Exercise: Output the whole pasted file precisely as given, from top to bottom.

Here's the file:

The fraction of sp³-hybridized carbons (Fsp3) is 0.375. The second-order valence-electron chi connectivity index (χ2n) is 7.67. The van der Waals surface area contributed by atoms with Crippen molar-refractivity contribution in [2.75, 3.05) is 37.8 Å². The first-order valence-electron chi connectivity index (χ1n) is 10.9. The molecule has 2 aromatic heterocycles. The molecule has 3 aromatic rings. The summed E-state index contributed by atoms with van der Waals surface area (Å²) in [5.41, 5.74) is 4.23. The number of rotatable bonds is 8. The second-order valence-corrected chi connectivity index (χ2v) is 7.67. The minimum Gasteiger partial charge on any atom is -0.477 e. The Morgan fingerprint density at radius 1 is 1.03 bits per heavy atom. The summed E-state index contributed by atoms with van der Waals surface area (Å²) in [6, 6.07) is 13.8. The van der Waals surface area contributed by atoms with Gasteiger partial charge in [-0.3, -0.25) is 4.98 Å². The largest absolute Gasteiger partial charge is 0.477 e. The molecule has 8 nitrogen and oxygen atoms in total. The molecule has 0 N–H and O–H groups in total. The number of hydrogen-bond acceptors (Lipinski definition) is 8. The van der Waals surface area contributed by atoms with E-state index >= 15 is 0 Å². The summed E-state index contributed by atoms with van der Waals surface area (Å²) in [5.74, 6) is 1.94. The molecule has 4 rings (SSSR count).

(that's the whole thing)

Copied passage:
The fraction of sp³-hybridized carbons (Fsp3) is 0.375. The second-order valence-electron chi connectivity index (χ2n) is 7.67. The van der Waals surface area contributed by atoms with Crippen molar-refractivity contribution in [2.75, 3.05) is 37.8 Å². The first-order valence-electron chi connectivity index (χ1n) is 10.9. The molecule has 2 aromatic heterocycles. The molecule has 3 aromatic rings. The summed E-state index contributed by atoms with van der Waals surface area (Å²) in [5.41, 5.74) is 4.23. The number of rotatable bonds is 8. The second-order valence-corrected chi connectivity index (χ2v) is 7.67. The minimum Gasteiger partial charge on any atom is -0.477 e. The Morgan fingerprint density at radius 1 is 1.03 bits per heavy atom. The summed E-state index contributed by atoms with van der Waals surface area (Å²) in [6, 6.07) is 13.8. The van der Waals surface area contributed by atoms with Gasteiger partial charge in [-0.3, -0.25) is 4.98 Å². The largest absolute Gasteiger partial charge is 0.477 e. The molecule has 8 nitrogen and oxygen atoms in total. The molecule has 0 N–H and O–H groups in total. The number of hydrogen-bond acceptors (Lipinski definition) is 8. The van der Waals surface area contributed by atoms with E-state index >= 15 is 0 Å². The summed E-state index contributed by atoms with van der Waals surface area (Å²) in [5.74, 6) is 1.94. The molecule has 4 rings (SSSR count).